We live in a world flooded with data. Data has become the raw material from which any other type of business can be built and for years, data has been called the “oil of the 21st century.”
By 2025, it is estimated by the IDC that the world’s data will grow to 175 zettabytes by 2025. What do you think 175 zettabytes looks like?
- If you stored 175 zettabytes on DVDs, your stack of DVDs would circle the globe 222 times
- If you tried to download 175 zettabytes on the average internet connection, it would take 1.8 billion years
- If you enlisted everyone in the world to help download 175 zettabytes of data, it would still take 81 days
Okay, so there is a massive amount of data out there. But how do you take the data you’ve collected and turn it into something that is digestible for viewers?
What is data visualization?
Data visualization is a form of visual art that transforms tables and spreadsheets into visuals to help users observe patterns or trends in the data being analyzed.
Instead of writing out those trends as part of overly dense paragraphs containing stats, visualization makes data consumption and analysis quick and easy.
It also makes for some of the best visual content. Visual content should be more than a header with cute cartoons, and data visualization is a blend of form and function.
Data visualization can be complex, but it can also be simple:
- Complex – 3D medical imaging, urban transportation simulations, disaster monitoring, etc.
- Simple – Graph showing emails opened by location, profit growth over time, etc.
A good data visualization summarizes information and organizes it in a way that lets the reader focus on the relevant message and key points.
Why learn to create data visualizations?
Data is relevant to every industry and so is relevant to every marketer. It should be the basis of visual content and is a skill that every Creative should consider adding to their toolbelt.
This is even more true in the world that comes after the COVID-19 shutdown. Data will continue to fuel the internet and countless businesses that use it to make money.
Marketers with data visualization skills will be that much more valuable in the workforce in 2021 and going forward.
Six Courses on Data Visualization
Today, the only thing holding you back from being able to learn how to create incredible data visualizations is your ability to manage your time.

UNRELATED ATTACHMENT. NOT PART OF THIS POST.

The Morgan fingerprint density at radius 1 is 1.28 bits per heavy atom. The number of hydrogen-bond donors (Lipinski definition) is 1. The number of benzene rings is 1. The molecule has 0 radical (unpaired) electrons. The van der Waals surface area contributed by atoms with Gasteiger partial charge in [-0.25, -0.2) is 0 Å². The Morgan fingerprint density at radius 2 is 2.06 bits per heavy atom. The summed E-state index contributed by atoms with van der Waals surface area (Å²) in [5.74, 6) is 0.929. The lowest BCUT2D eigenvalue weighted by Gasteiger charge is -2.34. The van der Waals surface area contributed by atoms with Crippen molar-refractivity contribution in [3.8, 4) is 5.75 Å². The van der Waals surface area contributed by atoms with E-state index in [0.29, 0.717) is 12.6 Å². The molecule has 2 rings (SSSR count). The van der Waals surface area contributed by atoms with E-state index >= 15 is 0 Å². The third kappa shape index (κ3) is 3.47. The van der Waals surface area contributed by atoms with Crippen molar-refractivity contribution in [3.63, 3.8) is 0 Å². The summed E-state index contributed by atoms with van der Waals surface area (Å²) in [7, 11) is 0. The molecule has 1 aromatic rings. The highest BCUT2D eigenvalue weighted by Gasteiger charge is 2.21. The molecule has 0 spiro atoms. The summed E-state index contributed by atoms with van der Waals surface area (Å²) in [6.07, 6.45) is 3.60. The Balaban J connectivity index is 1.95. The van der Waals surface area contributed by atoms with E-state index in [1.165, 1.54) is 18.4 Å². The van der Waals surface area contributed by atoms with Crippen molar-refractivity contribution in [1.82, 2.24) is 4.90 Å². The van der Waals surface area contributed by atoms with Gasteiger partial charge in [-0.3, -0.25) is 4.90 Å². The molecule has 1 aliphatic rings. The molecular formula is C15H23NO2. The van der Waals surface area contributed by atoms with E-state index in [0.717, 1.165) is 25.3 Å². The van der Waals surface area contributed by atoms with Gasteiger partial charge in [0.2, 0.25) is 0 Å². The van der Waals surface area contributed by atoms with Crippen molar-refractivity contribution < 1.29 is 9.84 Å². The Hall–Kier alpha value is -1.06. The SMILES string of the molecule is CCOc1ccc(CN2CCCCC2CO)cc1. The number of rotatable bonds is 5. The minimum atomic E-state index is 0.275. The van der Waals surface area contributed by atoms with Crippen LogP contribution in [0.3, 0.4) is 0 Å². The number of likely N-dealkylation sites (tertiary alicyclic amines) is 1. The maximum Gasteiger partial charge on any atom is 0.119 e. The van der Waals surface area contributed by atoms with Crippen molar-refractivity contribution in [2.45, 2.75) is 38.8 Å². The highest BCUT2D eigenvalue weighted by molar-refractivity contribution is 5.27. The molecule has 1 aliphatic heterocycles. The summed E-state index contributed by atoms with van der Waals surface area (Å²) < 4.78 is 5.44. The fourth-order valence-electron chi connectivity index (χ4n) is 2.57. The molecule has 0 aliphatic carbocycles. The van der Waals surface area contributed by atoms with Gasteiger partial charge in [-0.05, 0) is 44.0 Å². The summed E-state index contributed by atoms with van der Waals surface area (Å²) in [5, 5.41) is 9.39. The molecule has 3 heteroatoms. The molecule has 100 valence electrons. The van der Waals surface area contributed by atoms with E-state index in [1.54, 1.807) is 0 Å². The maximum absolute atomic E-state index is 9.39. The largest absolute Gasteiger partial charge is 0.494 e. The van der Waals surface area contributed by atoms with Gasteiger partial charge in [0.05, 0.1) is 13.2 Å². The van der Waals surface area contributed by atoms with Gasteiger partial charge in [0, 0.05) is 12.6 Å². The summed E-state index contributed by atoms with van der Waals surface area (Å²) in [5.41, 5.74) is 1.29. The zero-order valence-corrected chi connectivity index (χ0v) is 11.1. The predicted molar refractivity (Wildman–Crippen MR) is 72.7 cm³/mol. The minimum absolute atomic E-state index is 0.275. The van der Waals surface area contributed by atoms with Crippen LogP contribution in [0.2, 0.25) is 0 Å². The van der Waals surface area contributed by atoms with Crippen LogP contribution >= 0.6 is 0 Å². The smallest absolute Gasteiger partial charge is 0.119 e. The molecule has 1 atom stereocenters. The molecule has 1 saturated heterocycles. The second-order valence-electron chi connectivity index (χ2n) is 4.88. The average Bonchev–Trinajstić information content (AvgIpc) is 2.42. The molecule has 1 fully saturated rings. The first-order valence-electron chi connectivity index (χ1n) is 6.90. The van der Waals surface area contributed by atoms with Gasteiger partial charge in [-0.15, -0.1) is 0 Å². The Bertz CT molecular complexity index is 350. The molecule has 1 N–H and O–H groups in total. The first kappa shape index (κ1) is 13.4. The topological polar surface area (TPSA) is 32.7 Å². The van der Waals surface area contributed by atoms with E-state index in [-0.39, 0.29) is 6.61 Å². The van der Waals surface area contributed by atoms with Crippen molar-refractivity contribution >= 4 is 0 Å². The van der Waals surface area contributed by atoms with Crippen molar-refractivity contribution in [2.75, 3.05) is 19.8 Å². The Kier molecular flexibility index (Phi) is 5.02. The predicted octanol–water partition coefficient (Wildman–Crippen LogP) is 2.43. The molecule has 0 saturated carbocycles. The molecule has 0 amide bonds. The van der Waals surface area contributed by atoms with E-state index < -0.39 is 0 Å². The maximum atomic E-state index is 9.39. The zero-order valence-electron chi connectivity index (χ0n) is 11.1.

A quick search revealed a number of different courses on data visualization from some of the biggest higher education institutions. Here are some of the free courses I am interested in taking myself:
- Harvard – Data Science: Visualization
- Duke – Data Visualization and Communication with Tableau
- University of Illinois – Data Visualization
- Trinity College – Data Visualization for All
- University of Michigan – Understanding and Visualizing Data with Python
- MIT Open Courseware – How to Process, Analyze and Visualize Data
But clearly, these courses are a bit involved, even if they require no monetary commitment. Here are some simple steps for getting your brain going about data visualization.
What are the first steps of creating a data visualization?
First, determine the data or statistic set you want to turn into a visualization. Then ask, “How will the visualization help the reader?”
That’s an important question to answer, you want to practice creating data visualizations that strike the right balance of data analysis and compelling storytelling. Here are some other introductory questions to ask:
- What variables are you trying to plot?
- What do the x- and y-axis refer to?
- Does the size of the data points have meaning?
- Will a particular color tell the story better?
- Are you identifying trends over time or displaying the correlation between variables?
What are some common types of data visualization?
Here are some common forms of data visualization:
Full disclosure, I didn’t make this up.
I watched one video a few years ago about data visualization. The first exercise was to figure out a data visualization of the morning commute.
Obviously, with so many people working from home, that has changed quite a bit. But you can sit and consider all the different ways you can quantify and visualize your morning commute.
For my commute in the before, I thought it would be interesting to visualize it by elevation. I live on the opposite bank of a river valley from HIPB2B’s physical HQ, so seeing it visually would be interesting.
The instructor recommended this exercise to sketch out different forms of visualizing simple sets of data. What does your morning commute look like?
What do you think? Is data visualization something you’re going to level up your skills on this upcoming year? What will you use it for?